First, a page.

Hemangioma originally described any vascular tumor-like structure, whether it was present at or around birth or appeared later in life. Mulliken et al. categorized these conditions into two families: one of self-involuting tumors, growing lesions that eventually disappear, and another of malformations, enlarged or abnormal vessels present at birth and essentially permanent. The importance of this distinction is that it makes it possible for early-in-life differentiation between lesions that will resolve versus those that are permanent.
Signs and symptoms : If they are on the surface of the skin, they are reminiscent of a ripe strawberry (hence, they are sometimes referred to as "strawberry hemangiomas"). If they are just under the skin they present as a bluish swelling. Sometimes they grow in internal organs such as the liver, larynx, or small and large intestines.In most cases, hemangiomas will disappear over time. Some are formed during gestation and are called congenital hemangiomas; the most common (infantile hemangiomas) appear during the first few weeks of life.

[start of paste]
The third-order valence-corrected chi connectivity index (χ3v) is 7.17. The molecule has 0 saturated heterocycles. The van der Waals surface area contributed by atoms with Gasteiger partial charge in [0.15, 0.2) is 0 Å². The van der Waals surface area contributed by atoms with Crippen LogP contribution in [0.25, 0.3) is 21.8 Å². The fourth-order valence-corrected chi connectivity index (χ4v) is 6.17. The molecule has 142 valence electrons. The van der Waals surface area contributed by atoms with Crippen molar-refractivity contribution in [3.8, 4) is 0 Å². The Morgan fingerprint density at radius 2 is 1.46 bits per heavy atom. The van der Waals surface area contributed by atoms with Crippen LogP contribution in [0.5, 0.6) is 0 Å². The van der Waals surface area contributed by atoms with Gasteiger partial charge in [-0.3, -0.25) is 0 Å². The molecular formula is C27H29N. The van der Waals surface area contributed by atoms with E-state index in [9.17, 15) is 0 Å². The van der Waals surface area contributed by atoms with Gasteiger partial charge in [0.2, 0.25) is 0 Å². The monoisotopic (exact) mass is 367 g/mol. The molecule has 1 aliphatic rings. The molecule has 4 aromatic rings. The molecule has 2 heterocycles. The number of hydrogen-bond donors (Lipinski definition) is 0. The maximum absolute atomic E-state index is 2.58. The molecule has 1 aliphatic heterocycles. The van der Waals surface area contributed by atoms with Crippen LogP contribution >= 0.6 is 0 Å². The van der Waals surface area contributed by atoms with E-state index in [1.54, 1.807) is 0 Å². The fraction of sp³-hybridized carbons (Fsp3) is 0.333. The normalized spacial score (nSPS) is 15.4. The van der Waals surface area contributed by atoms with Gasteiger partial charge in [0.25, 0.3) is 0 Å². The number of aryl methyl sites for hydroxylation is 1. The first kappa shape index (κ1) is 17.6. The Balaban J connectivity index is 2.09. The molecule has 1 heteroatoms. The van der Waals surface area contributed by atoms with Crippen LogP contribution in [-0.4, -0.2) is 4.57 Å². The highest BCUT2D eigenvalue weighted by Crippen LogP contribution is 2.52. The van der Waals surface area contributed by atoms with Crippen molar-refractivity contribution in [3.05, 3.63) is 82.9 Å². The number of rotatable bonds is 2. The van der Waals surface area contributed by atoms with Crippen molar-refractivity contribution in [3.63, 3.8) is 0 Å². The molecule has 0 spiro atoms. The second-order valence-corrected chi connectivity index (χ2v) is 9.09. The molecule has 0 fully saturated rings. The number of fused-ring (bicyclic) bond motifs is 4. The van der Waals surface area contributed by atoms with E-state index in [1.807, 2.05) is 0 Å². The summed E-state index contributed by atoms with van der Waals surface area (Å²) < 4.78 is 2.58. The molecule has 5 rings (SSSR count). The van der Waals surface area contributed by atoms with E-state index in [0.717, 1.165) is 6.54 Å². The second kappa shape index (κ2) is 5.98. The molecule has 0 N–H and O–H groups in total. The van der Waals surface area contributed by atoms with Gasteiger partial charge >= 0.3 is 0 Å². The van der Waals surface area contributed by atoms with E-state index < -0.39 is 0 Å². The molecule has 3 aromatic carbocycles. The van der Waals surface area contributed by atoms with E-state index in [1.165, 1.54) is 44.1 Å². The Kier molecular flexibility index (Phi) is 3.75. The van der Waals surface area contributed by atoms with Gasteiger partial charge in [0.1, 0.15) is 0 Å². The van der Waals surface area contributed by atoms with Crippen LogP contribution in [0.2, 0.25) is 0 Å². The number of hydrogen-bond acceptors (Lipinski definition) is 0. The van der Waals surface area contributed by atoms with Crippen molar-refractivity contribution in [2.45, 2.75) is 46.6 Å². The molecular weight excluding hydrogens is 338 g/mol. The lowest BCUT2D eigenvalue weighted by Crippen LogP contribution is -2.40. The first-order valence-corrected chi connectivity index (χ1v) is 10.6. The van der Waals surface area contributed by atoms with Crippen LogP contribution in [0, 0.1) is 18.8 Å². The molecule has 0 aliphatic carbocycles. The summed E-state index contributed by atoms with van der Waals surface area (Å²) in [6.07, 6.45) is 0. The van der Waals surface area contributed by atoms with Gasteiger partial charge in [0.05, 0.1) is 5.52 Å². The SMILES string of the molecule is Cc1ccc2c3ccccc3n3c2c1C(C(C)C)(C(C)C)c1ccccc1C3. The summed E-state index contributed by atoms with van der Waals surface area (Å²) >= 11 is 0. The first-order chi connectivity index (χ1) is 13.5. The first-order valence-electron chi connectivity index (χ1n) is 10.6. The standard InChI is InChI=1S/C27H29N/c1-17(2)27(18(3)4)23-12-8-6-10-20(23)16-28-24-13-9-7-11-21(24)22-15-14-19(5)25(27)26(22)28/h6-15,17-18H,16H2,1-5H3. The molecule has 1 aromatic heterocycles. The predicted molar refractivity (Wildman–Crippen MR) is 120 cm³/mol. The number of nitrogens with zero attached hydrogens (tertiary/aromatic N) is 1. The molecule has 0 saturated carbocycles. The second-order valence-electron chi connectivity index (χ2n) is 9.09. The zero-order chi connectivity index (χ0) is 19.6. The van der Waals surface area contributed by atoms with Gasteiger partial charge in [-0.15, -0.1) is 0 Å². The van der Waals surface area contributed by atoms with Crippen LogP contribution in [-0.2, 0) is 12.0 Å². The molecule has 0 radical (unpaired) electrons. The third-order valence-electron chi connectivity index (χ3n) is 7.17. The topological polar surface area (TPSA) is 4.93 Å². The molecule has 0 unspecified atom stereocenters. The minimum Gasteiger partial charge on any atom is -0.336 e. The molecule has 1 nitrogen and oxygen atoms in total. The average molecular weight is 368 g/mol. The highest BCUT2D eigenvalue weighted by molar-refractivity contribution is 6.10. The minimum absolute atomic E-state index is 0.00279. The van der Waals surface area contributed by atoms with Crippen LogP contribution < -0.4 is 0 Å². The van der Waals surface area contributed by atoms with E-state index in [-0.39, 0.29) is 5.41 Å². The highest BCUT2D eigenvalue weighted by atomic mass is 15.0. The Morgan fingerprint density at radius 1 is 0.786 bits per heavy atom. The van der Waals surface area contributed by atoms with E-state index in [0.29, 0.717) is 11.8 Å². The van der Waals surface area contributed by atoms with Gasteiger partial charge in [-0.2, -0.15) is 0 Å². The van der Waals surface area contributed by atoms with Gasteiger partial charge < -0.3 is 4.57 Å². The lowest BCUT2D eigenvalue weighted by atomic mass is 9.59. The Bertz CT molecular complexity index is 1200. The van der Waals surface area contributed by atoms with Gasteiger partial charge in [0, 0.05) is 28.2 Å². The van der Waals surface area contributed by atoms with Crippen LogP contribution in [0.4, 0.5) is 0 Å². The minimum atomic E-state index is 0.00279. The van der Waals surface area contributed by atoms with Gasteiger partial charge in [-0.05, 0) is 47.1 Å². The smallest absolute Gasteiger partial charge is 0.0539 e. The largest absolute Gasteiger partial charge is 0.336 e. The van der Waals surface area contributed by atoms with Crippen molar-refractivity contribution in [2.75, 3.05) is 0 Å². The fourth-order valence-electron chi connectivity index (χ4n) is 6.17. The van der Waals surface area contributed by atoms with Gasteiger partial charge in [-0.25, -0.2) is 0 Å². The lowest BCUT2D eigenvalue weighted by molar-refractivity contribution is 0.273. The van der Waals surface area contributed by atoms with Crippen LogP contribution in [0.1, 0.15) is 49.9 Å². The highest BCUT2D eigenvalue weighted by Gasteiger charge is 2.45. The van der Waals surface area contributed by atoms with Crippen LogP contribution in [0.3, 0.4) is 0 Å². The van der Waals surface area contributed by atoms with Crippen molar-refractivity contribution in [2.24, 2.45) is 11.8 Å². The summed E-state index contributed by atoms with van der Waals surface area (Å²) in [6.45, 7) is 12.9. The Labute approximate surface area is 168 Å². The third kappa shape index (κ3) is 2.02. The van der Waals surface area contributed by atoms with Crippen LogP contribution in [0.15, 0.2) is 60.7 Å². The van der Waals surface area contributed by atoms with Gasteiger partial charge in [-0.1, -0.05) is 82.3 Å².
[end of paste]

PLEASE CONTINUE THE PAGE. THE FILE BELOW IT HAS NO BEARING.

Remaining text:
Causes : The cause of hemangioma is currently unknown; however, several studies have suggested the importance of estrogen signaling in hemangioma proliferation. In 2007, a paper from the Stanford Children's Surgical Laboratory revealed that localized soft tissue hypoxia coupled with increased circulating estrogen after birth may be the stimulus.
Statistics: According to the case report and literature review by Vokaer et al, since 1898 when Van Haefen described the first case of spontaneous rupture of a liver hemangioma, only 33 cases of ruptured hemangioma in adults have been reported in the literature. Spontaneous rupture of this tumor is an uncommon complication, representing 1%-4% in Jain’s case series (spontaneous rupture with hemoperitoneum) and 2.9% in the study of Chen et al (a study of 70 cases admitted from 1992-2001 with spontaneous liver rupture including primary liver cancer, cirrhosis, liver adenoma.